Donald Trump's University Facing Lawsuit

Donald Trump's for-profit course program aimed at training students in "real estate, asset management, entrepreneurship, and wealth creation" is facing some major pushback. The New York State Attorney General's office filed a lawsuit on Saturday accusing Trump's organization of swindling customers into paying high fees and not delivering on a number of promises. However, Donald Trump is pushing back, saying the lawsuit is an elaborate, politically motivated scheme to harm the billionaire and his organization.

The Trump Entrepreneur Initiative (formerly Trump University) is Trump's online education company that offers a range of vaguely business-themed courses for fees ranging from $1,500 to $35,000. The company is not accredited and thus cannot confer degrees or university credits.

Trump's education venture is now facing a suit from the state of New York, seeking at least $40 million in restitution charges for running the program as an unlicensed school from 2005 to 2011, and for making false claims about its classes, amounting to an elaborate bait-and-switch act harming customers. An alleged 5,000 people around the country (600 of whom are New Yorkers) are said to have spent money on the Trump courses now coming under fire. 

New York's Attorney General Eric Schneiderman announced the lawsuit by saying, “No matter how rich or popular you are, no one has the right to scam hard-working New Yorkers," adding, "anyone who does will be held accountable."

Among criticisms, the attorney general's office accused Trump's school of promising students they would receive access to individuals whom never appeared in the classroom, as well as making unkept promises that students could easily recoup the costs of the program by making tens of thousands of dollars in real estate deals after gaining training from the program. "Instead of providing all of the promised services," the attorney general's press release claims, "[Trump University] instructors used the three-day seminars to pitch consumers an expensive Trump Elite mentorship programs costing $10,000 to $35,000."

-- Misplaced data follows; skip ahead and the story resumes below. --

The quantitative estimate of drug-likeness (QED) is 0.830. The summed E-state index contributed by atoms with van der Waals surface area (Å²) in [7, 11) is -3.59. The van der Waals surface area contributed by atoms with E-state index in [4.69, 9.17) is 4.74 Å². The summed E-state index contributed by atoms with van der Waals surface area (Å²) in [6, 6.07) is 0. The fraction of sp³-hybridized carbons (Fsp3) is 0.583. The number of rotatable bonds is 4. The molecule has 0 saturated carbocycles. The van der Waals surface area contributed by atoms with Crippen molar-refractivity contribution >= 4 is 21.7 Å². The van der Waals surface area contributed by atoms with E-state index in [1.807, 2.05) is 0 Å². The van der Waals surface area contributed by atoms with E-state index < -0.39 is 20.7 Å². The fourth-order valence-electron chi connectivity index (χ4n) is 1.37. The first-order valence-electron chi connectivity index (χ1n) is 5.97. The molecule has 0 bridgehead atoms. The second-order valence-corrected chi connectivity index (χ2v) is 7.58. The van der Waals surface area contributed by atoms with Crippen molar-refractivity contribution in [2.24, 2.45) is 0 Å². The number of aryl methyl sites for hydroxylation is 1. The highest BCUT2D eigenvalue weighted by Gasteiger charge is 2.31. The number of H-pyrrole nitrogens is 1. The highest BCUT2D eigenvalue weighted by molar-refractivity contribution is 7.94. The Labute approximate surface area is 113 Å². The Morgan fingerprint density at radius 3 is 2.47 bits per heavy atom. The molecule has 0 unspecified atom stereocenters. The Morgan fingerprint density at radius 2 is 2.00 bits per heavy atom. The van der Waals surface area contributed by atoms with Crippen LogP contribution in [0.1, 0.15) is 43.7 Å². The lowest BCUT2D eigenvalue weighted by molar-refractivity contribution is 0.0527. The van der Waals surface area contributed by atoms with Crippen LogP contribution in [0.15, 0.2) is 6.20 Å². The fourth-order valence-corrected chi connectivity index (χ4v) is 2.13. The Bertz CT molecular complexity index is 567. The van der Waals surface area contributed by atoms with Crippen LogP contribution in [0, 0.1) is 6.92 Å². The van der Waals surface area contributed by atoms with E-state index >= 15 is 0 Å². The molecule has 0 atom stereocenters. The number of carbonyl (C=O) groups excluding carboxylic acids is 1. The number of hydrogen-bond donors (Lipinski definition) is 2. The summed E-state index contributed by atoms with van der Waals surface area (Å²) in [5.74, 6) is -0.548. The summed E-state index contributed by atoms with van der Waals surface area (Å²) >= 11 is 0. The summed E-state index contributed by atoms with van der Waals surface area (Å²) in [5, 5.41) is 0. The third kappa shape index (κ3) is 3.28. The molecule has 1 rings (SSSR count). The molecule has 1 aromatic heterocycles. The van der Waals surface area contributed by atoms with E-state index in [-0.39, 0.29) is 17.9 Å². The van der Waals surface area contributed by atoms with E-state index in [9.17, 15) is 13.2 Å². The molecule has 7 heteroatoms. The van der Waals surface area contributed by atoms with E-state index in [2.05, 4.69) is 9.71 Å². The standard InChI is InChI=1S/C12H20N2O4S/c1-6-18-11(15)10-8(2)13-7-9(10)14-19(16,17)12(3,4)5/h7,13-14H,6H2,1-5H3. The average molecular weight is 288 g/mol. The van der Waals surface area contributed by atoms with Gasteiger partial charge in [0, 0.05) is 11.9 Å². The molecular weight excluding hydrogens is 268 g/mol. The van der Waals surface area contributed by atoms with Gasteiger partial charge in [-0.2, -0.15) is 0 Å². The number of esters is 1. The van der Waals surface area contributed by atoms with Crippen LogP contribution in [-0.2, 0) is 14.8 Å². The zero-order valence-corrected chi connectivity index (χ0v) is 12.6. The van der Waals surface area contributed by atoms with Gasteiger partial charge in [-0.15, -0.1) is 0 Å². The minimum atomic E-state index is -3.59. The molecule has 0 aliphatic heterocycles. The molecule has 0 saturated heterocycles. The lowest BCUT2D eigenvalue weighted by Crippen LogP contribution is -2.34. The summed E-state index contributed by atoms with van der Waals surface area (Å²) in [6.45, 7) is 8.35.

But Trump is fighting back. He responded that the suit is "political hack," motivated by Schneiderman's political aspirations and friendship with President Obama, whom the Attorney General recently met with. He cited tens of thousands of surveys of student satisfaction are available, claiming a whopping 98% of customers reported being "extremely satisfied." 

A new website, which appears to have been created on Monday by Trump's camp, is now displaying tens of thousands of positive student testimonials that support the school.But Trump's organization claims one satisfied customer is Tarla Makaeff, who is now named a plaintiff in one of California's class action lawsuits demanding a refund. Trump's website says Makaeff was once a self-proclaimed satisfied customer, who said on video after a Trump University course, "I thought today was great. All of the speakers were really good." While Trump's get-rich promises surely seem too good to be true, his school's surprising claims about high student satisfaction, if valid, do put into question just how unsatisfying the courses have been for students, who now have an opportunity to profit off of legal action.

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Rachel George

Rachel is a PhD candidate in International Relations at the London School of Economics. She holds a BA in Politics from Princeton and an MA in Middle Eastern Studies from Harvard. Her interests include journalism, U.S. foreign policy, human rights, and international law.

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